The individual reports of the European and Canadian organisations suggest a more comprehensive and inclusive approach that, unfortunately, is not sufficiently reflected in the common statement, nor in the report from the United States. The national focus of that document is quite overt, with the following statement: 'We recognize that the US government has a unique role in international education because of its responsibility to the American people; its purview over foreign affairs, national security, and economic and border policy; its capacity to provide national and global leadership; and its role in affecting how the United States is perceived globally.'
The common statement also explicitly promotes physical mobility and exchange, which has only ever been an option for a very small percentage of the global student body. It does not refer to virtual mobility and exchange, collaborative online international learning or virtual work placement. All these alternatives to physical mobility received added impetus as a result of the pandemic, although many institutions had already begun to develop creative approaches to such initiatives before then. The power of these alternatives to offer more inclusive and sustainable forms of international engagement has become increasingly recognized, enabling more students to be involved than is possible through physical mobility alone.
A missed opportunity
The national reports make frequent reference to the importance of digital internationalisation, but in the common statement, it is surprisingly absent. Also missing from it is reference to the crucial role played by the internationalisation of the curriculum at home, the social impact of internationalisation (internationalisation for society), and global learning for all students. The overall impression given by the common statement is that of a Western, physical mobility-focused approach to international education, something that may have been relevant in the past, but is much less so in the present and for the future.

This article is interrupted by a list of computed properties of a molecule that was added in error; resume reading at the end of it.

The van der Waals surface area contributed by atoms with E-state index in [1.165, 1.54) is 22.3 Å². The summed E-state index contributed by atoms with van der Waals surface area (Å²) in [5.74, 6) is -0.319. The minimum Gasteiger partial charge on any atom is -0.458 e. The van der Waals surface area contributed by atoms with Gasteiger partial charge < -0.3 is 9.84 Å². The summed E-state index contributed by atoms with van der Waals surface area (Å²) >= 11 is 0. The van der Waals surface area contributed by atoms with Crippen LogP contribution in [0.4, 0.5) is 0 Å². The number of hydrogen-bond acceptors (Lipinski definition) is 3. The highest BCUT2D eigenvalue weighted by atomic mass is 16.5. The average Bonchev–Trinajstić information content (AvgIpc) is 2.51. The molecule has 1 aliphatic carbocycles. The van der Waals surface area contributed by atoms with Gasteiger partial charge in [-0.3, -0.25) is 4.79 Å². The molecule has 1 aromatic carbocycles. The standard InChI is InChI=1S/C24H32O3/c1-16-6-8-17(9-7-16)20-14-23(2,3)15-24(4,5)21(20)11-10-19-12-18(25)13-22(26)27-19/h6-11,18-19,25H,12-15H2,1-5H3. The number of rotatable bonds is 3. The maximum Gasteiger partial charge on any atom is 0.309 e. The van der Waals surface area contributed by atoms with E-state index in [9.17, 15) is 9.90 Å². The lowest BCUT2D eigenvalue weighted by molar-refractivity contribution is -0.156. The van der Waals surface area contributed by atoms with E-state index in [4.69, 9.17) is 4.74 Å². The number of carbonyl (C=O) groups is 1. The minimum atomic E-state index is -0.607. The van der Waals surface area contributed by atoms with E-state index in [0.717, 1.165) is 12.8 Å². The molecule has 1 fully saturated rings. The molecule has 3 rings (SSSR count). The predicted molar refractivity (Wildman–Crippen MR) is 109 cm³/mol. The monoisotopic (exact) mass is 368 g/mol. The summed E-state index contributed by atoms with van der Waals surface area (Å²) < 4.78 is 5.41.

It has to be said, this is a missed opportunity and does not appear to reflect what several of the organisations involved are advocating. Partners in the Global South may continue to wonder what it takes for their voices to be heard in the internationalisation debate.
This article was previously published by International Higher Education, The Boston College Center For International Higher Education. It is an updated version of an article published in University World News.
Hans de Wit is professor emeritus and distinguished fellow at the Center for International Higher Education, Boston College,
US. Email: firstname.lastname@example.org. Elspeth Jones is professor emerita of internationalisation of higher education at Leeds Beckett University, UK. Email: email@example.com.